People are more likely to listen to someone speaking confidently than someone speaking accurately without confidence.
Which is a big shame for those that have something of value to say but lack the confidence to say it convincingly. Here are three main ways of developing your self-confidence , 1) play with your words, music and dance, 2) challenge your internal mental scripts, otherwise known as the little voice inside your head that might be saying you can’t do something, and 3) get out of your comfort zone.
1) Words, music, dance
The 7% 38% 55% rule developed by Dr. Albert Mehrabian has been sorely misinterpreted. That is to say that claims have been made that just 7% of the impact of our communication comes from the words we use, 38% from music (tone of voice) and a chunky 55% from dance (body language). His research was about communicating feelings and emotions, not about communicating information.
Choosing your words wisely and providing accurate information is absolutely essential for establishing credibility and persuading others to your views. But importantly, your music and dance need to be in alignment with what you say and are valuable tools for making an impact.
Whatever your personal views on Trump, he’s an interesting example of how body language can be used to give some punch to what is being said – take a look at how he communicates. His hand gestures indicate how chaotic situations can be resolved with (what he believes to be) his precise and sound proposals.
Amy Cuddy gives a very insightful talk on expansive postures. Adopting an expansive posture (taking up as much space as you can) vs. a contractive posture increases people’s sense of power. The outcome being that we are happier, more optimistic, more confident and more likely to take action among other things. Social Scientists continue to debate and research some of her findings but have a go at changing your posture and see what impact that has for you. Better yet, video yourself delivering the message you want to convey so you can get a sense of the impact as a member of the audience.
To learn more about what you say and utilising your vocals watch Julian Treasure’s talk. He proposes HAIL, that is speaking Honestly, with Integrity, Authenticity and Love i.e. wishing others well. And he shares how you can adjust things like your volume, pace and pitch to get people listening with great interest.
My favourite is playing with silence. If you can get comfortable with silence, it’s an invaluable tool for grabbing back attention. Try it in a presentation and if anyone was losing attention, you’ll notice everyone re-centres on you when you take a long pause.
2) Challenge your mental scripts
Mental scripts are our internal narratives and have developed over time based on past experiences. Together with behavioural scripts, they can be very useful in automating reactions and repetitive tasks, like how driving a car becomes easier the more you do it as your scripts will be making this an automatic process.
But sometimes mental scripts hold us back. We shoot down our own ideas or do not want to try something for fear of failure. Become more conscious of your internal narratives – what’s holding you back?
Attribution theory (Heider, 1958 and expanded by Weiner, 1985) is the process of establishing what we think the cause of an event or another person’s behaviour is and it’s useful for reviewing what’s going on in your head.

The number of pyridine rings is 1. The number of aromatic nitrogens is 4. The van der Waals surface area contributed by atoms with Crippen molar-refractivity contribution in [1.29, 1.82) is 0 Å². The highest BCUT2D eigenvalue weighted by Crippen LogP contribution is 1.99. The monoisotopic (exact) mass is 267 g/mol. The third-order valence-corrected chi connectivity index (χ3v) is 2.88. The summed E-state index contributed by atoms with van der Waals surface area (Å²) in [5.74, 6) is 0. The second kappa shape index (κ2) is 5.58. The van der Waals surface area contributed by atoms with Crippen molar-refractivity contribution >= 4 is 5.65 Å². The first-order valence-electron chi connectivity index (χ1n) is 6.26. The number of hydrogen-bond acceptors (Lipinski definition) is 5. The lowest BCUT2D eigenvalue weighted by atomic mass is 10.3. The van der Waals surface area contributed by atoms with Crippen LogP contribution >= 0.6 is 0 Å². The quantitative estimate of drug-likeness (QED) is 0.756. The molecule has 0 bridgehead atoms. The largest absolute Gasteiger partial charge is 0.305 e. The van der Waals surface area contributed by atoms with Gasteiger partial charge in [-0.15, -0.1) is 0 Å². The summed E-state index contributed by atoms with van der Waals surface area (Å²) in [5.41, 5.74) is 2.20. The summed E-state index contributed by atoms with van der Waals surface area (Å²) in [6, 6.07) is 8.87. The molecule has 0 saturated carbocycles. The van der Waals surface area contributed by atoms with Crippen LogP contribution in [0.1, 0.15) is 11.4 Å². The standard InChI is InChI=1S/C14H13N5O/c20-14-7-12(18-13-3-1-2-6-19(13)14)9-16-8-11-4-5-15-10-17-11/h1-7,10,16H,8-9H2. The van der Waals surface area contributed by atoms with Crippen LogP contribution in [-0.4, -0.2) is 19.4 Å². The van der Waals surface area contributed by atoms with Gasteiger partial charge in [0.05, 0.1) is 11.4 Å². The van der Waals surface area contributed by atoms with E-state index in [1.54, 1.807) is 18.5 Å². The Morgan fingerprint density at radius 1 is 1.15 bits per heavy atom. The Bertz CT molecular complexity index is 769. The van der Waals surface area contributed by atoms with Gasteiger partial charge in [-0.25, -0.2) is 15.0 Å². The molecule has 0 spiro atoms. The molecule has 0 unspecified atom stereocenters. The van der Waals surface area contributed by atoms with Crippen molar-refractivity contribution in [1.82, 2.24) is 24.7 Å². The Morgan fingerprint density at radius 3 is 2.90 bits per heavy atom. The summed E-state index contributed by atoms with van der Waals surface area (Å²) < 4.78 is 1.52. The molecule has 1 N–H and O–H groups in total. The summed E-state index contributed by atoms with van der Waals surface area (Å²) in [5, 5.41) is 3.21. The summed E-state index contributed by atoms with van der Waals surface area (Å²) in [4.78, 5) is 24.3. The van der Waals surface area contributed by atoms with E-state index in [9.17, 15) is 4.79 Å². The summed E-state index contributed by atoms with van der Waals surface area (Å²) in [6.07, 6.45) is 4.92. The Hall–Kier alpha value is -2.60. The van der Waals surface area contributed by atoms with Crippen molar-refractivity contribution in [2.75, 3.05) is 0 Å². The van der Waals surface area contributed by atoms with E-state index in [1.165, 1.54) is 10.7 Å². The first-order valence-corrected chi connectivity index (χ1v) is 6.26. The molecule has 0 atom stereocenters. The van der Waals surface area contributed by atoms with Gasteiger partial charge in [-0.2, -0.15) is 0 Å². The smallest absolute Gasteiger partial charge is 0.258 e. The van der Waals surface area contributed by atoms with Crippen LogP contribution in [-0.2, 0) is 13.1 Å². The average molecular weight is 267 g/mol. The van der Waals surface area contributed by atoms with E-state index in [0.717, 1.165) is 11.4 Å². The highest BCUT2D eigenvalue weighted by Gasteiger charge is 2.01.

The theory is that when we identify a cause for something, we determine if it is an internal or external cause, stable or unstable, and within or outside of our control. Think of the last time something didn’t go well at work. Was it because you didn’t do something right (internal), or something about the situation that made it difficult (external)? Was it a one-off (unstable), or would a similar event always end with the same poor outcome (stable)? Is it within your control to change the outcome or not?
If you’re answering internal, stable and outside of your control, that’s likely going to be taking a hit on your self-confidence because you’re saying that it’s because of you, it’ll always be the same bad result and there’s nothing you can do about it. Really try to challenge those responses and develop a growth mind-set i.e. it is always possible to learn, develop and take some element of control.
3) Get out of your comfort zone
The more you get out of your comfort zone, the more comfortable you’ll be with new experiences. Dropping a stone into a still lake creates huge a huge ripple effect but drop one in the ever moving and adapting sea and the impact is much less. So try chopping and changing – here’s what others have done:
- Sitting in a cafe or restaurant by yourself, without being glued to the phone.
- Diving – no mean feat to leap off a diving platform from a height!
- Cycling or walking to work for all or part of the commute.
- Getting involved in a different project at work in a different area of expertise.
- Having a difficult conversation at work (if there’s one you’ve been putting off).
- Saying ‘yes’ to social events that you would usually say no to.
- Pottery and sculpting.
- Adrenalin sports – sky diving and the such like.
- Volunteering for charity work.
Find people that share an interest in developing, exploring and trying new things. Why? As Scott Dinsmore put it, “you are the average of the people you hang out with”.
What to do next…
- Practice adjusting your vocals and body language in a few non-critical situations.
- Get some feedback from a friendly critic – (or even a non-friendly critic if you’re prepared for that!).
- Be conscious of your mental scripts and challenge your internal narrative.
- Do one thing in the next week to get out of your comfort zone.